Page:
Order allow,deny
                allow from all
</Directory> 
</VirtualHost>

The most important line of this Directory content block is the AllowOverride All, which enables the use of .htaccess files. After you’ve added this information, save and close the file. If you’re using nano you can do this by pressing CTRL + X then Y and ENTER.

Next, restart Apache:

  1. sudo service apache2 restart

Now that your configuration settings have been updated to allow for the use of .htaccess files, in the next step you will create one.

Creating the .htaccess File

To create an .htaccess file in your terminal, you need to navigate to your web root directory. Your web root directory is where to place the .htaccess file so that your configurations can be properly executed for your website. The .htaccess file’s proper placement is important since configurations in that file affect everything in its directory and the directories after it. This means that if you’re serving a couple of different websites on the same Apache server, your .htaccess file should be placed in the web root directory specific to that particular website.

If you followed the prerequisites, your web root directory will be in the following location: /var/www/your_domain/.htaccess.To create an .htaccess file for your website, run the following command:

  1. sudo nano /var/www/your_domain/.htaccess

Now that you’ve learned a couple of ways to create an .htaccess file, next we’ll review some common uses of an .htaccess page.

Common Uses for an .htaccess Page

There are five common uses for an .htaccess page on your site:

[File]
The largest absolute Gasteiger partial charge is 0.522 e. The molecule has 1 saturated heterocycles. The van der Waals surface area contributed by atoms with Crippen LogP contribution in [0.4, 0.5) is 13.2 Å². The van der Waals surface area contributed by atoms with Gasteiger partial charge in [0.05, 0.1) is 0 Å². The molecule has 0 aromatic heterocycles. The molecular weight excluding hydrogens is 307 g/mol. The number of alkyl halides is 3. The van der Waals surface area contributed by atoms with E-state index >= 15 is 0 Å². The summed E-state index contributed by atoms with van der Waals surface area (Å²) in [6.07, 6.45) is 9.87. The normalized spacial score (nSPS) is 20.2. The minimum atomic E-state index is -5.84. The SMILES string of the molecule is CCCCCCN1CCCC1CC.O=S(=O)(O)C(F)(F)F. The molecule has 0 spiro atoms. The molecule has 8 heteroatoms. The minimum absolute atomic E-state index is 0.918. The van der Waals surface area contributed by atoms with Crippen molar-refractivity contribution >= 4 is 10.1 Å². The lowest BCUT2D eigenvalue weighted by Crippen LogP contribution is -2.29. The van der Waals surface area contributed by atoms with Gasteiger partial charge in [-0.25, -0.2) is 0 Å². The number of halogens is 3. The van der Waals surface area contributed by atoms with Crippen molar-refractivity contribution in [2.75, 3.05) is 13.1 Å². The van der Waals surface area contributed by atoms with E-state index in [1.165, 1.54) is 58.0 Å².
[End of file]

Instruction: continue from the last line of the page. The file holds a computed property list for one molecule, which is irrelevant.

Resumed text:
Mod_Rewrite

One of the most useful facets of the .htaccess file is mod_rewrite. You can use the .htaccess file to designate and alter how URLs and web pages on your sites are displayed to your users. Learn more about how you can do this with our tutorial on How To Set Up mod_rewrite.

Authentication

To set up security authentication with .htaccess, you can create a password file called .htpasswd to authenticate users. Making this change will create a password portal that prompts site visitors to enter a password if they want to access certain sections of the webpage. When creating this file, make sure to store it somewhere other than the web directory for security reasons.

To create the file, run the htpasswd command and include the -c option, and the username to create the specified htpasswd file. Once this happens, a prompt will ask you to provide a password. You can insert as many lines as needed into the htpasswd file, but be sure that every user gets their own respective line. The following example illustrates how to create a new entry in the file, in this case for the user sammy:

  1. sudo htpasswd -c /etc/apache2/.htpasswd sammy

You can check the contents of this file by running cat /etc/apache2/.htpasswd, and it will output the username and encrypted password for each record you added.

Once you’ve added your desired user(s), next open up the .htaccess file. If you followed the prerequisites guide, this will be located in the following location:

  1. sudo nano /var/www/your_domain/.htaccess

Keep in mind that in this example we’re restricting the entire document root based on /var/www/your_domain, but this can be placed in any directory to which you want to restrict access.

Once this file is open, add the following contents and save the changes to begin using the password function:

/var/www/your_domain/.htaccess
AuthType Basic
AuthName "Restricted Content"
AuthUserFile /etc/apache2/.htpasswd
Require valid-user

To learn more, read our tutorial on How To Set Up Password Authentication with Apache.

Custom Error Pages